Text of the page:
In Brief

Cecil: decision to drop charges against lion killer 'disgraceful'

Fresh outrage as Zimbabwe says Walter Palmer's papers were in order and he won't be charged

Walter Palmer, the dentist who shot Cecil the lion, will face no charges, Zimbabwean officials have announced, sparking fresh outrage from animal lovers.

Palmer's hunting permits were all "in order", the government said, and he did not breach Zimbabwean law, despite the animal having being killed in an area where hunting is outlawed. President Robert Mugabe has laid the blame for Cecil's death on his "own people", insisting that they were responsible for failing to protect the animal from "foreign vandals".

It marks a "spectacular about-turn" from environment minister Oppah Muchinguri, who in July called for Palmer's extradition as a "foreign poacher", says the Daily Telegraph.

The decision not to charge Palmer follows a lengthy investigation by Zimbabwean officials, who detained professional hunter Theo Bronkhorst. His testimony to local magistrates included an admission that the hunting party was "never meant to hunt on the land where this lion was shot".

Palmer, a dentist from Minnesota, became the focus of worldwide attention when it was revealed that he was responsible for shooting Cecil, one of the best-loved animals in Zimbabwe's Hwange National Park, using a bow and arrow. Palmer reportedly paid Bronkhurst about £35,000 to organise the hunting trip at the beginning of July.

News of Cecil's death caused international outrage and online death threats, prompting Palmer to go into hiding.

Dominic Dyer, policy advisor for Born Free Foundation, told BBC Radio 4's PM programme it was a "disgraceful decision" to drop the charges, but added that he was not surprised the government was passing the blame to the guides.

"I think what Zimbabwe is really trying to do is say: 'It is business as usual. We don't want hunters like Mr Palmer to come to this country and face prosecution and prison. We want them to come to this country and spend their money, spend £35,000+ killing our wildlife.'"

Hunter who killed Cecil the lion breaks silence

07 September

The American dentist who caused global outrage by killing Cecil the lion during a hunt in Zimbabwe has broken his silence and defended his actions.

Walter Palmer has kept a low profile since the news of his hunt broke, but he says he now wants to get his personal and professional life back on track, the Minneapolis Star Tribune reports.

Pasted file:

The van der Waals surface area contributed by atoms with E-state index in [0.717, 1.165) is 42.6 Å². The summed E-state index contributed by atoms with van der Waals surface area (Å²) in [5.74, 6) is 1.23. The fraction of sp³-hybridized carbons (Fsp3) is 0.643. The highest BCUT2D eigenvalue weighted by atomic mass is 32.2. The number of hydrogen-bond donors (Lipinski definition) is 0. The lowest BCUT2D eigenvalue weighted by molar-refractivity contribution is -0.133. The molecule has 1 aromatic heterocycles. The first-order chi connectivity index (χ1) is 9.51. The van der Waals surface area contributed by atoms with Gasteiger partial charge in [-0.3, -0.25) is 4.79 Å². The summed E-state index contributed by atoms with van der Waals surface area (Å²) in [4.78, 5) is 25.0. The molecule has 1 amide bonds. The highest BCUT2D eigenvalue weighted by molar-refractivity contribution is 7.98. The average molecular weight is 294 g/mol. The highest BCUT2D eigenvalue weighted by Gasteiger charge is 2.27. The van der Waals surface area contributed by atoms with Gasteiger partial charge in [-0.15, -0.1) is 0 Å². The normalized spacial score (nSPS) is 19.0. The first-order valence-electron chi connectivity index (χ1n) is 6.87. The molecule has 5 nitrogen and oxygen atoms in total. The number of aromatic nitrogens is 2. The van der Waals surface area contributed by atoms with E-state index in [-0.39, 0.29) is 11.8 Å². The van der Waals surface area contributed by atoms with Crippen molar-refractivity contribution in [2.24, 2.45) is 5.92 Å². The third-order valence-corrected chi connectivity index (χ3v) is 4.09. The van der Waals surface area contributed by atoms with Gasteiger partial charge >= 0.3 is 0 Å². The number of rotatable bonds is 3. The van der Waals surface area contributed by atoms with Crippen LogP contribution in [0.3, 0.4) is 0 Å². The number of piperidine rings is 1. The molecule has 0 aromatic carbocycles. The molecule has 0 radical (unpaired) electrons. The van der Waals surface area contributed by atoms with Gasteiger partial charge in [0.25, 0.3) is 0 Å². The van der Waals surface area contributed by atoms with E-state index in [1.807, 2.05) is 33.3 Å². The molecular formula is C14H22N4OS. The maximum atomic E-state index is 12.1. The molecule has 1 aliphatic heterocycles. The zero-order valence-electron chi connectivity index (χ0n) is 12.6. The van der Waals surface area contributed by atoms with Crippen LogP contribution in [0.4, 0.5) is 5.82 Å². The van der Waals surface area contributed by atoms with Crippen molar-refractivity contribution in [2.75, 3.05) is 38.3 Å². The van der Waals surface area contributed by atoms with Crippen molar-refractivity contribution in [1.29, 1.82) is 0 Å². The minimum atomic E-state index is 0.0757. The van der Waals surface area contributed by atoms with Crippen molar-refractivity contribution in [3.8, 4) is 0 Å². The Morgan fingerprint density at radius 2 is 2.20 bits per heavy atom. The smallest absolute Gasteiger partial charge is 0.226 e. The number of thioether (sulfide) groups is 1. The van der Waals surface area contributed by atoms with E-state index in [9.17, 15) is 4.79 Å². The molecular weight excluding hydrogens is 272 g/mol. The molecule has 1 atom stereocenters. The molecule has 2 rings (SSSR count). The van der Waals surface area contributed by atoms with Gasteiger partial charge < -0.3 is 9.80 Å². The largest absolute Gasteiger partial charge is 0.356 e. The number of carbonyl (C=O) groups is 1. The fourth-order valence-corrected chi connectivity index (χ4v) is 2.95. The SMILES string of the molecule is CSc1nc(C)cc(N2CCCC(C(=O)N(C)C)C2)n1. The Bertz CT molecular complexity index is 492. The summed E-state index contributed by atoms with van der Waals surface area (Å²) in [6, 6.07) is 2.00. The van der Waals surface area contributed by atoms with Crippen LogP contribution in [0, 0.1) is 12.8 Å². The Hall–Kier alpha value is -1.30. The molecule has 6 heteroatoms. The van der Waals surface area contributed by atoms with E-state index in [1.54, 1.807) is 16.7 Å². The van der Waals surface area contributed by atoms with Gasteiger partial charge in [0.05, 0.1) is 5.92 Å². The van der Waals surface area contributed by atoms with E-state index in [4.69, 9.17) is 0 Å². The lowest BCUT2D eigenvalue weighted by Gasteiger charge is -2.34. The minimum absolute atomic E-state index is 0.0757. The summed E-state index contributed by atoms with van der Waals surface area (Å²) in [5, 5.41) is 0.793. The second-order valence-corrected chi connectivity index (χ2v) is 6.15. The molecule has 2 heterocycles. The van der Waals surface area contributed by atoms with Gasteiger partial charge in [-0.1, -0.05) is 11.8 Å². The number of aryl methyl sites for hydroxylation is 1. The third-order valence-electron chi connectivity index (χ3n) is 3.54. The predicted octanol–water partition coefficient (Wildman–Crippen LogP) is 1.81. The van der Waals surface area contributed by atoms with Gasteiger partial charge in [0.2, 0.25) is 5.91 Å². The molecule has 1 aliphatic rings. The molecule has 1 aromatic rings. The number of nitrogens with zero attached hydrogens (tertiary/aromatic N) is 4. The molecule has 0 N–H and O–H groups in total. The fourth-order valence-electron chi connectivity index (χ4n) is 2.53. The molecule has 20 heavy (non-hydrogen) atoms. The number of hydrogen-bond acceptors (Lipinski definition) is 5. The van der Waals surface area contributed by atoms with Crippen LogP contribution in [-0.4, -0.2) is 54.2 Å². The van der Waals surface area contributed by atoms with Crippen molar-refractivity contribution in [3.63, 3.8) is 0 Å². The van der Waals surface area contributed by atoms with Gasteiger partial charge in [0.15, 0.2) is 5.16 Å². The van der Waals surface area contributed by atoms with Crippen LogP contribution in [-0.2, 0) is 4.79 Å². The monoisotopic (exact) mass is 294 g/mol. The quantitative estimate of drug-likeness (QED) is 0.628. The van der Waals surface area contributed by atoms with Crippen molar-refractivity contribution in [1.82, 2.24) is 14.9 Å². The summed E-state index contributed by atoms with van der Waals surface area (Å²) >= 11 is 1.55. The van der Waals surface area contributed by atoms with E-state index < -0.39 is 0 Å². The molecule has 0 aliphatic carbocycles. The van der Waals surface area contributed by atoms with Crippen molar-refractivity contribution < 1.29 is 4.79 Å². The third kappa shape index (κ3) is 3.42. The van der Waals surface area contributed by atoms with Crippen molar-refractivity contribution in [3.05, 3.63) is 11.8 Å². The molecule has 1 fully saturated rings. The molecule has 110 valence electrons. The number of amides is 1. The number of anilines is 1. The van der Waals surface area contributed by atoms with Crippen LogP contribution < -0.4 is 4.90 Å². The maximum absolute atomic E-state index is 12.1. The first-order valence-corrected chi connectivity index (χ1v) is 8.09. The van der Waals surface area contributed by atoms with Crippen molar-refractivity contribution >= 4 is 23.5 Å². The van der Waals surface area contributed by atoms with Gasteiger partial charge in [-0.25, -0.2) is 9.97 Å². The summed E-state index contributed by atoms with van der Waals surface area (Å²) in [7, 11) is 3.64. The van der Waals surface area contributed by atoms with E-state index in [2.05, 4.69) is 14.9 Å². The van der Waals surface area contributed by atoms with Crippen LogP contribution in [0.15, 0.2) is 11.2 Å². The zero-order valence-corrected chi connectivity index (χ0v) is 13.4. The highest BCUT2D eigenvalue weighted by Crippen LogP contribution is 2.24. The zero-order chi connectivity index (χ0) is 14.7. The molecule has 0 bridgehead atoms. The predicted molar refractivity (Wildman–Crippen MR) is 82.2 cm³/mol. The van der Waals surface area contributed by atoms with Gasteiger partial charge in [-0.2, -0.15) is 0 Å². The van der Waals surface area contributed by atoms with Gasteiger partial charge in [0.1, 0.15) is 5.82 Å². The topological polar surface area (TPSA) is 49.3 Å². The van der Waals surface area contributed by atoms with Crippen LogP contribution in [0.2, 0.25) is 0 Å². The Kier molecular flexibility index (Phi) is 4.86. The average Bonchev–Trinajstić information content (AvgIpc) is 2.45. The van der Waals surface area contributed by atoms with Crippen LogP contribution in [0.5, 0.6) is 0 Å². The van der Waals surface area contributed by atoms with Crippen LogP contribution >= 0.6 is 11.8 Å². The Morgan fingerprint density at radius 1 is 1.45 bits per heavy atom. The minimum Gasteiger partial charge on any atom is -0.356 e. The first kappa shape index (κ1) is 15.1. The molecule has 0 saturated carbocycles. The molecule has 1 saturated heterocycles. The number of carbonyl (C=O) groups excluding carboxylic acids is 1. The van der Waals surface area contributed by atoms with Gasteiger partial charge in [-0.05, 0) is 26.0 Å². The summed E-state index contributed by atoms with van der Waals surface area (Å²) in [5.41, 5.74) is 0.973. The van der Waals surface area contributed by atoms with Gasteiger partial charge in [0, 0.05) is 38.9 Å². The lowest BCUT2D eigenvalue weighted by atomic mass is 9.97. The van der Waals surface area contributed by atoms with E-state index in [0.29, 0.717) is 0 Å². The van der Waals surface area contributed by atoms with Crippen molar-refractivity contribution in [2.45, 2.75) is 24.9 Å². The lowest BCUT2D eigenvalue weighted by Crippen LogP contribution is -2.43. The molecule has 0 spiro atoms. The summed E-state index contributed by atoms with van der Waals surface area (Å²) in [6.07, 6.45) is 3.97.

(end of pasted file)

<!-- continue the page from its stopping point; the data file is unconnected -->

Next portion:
Palmer killed Cecil, the star attraction at Hwange national park, during a hunt in July.  He has since been the target of protests and death threats and a home he owns in Florida was also vandalised by animal rights activists.

Despite the ongoing controversy, he said he felt safe enough to return to work at his dental practice. "My staff and my patients support me and they want me back," he told the newspaper.

The practice was forced to close its doors temporarily and Palmer said he was "heartbroken" about the disruption caused to his staff members.

He also described how his wife and daughter had been attacked on social media."I don't understand that level of humanity to come after people not involved at all," he said.

Palmer denies acting illegally and said he was unaware of Cecil's notoriety. "If I had known this lion had a name and was important to the country or a study obviously I wouldn't have taken it," he said. "Nobody in our hunting party knew before or after the name of this lion."

He admitted wounding the lion with an arrow, but denied that it took 40 hours to track down the animal and kill it, insisting Cecil died the following day.

The 55-year-old has not been charged with a crime, but the Zimbabwean government has said that it wishes to extradite and prosecute Palmer, the BBC reports.

Two local men involved in the hunt – professional hunter Theo Bronkhorst and farm owner Honest Ndlovu – have already been charged with poaching offences. 

Palmer refused to rule out returning to Zimbabwe to hunt. "I don't know about the future," he said."Zimbabwe has been a wonderful country for me to hunt in, and I have always followed the laws."

US airlines ban big game trophies after Cecil outrage

04 August

Three major US airlines have banned big game 'trophies' from their planes after the killing of Cecil the lion by an American hunter in Zimbabwe sparked global outrage.

American, Delta and United Airlines will no longer transport lion, rhinoceros, leopard, elephant or buffalo remains. The companies said the policy was "effective immediately" but declined to offer a reason for the decision.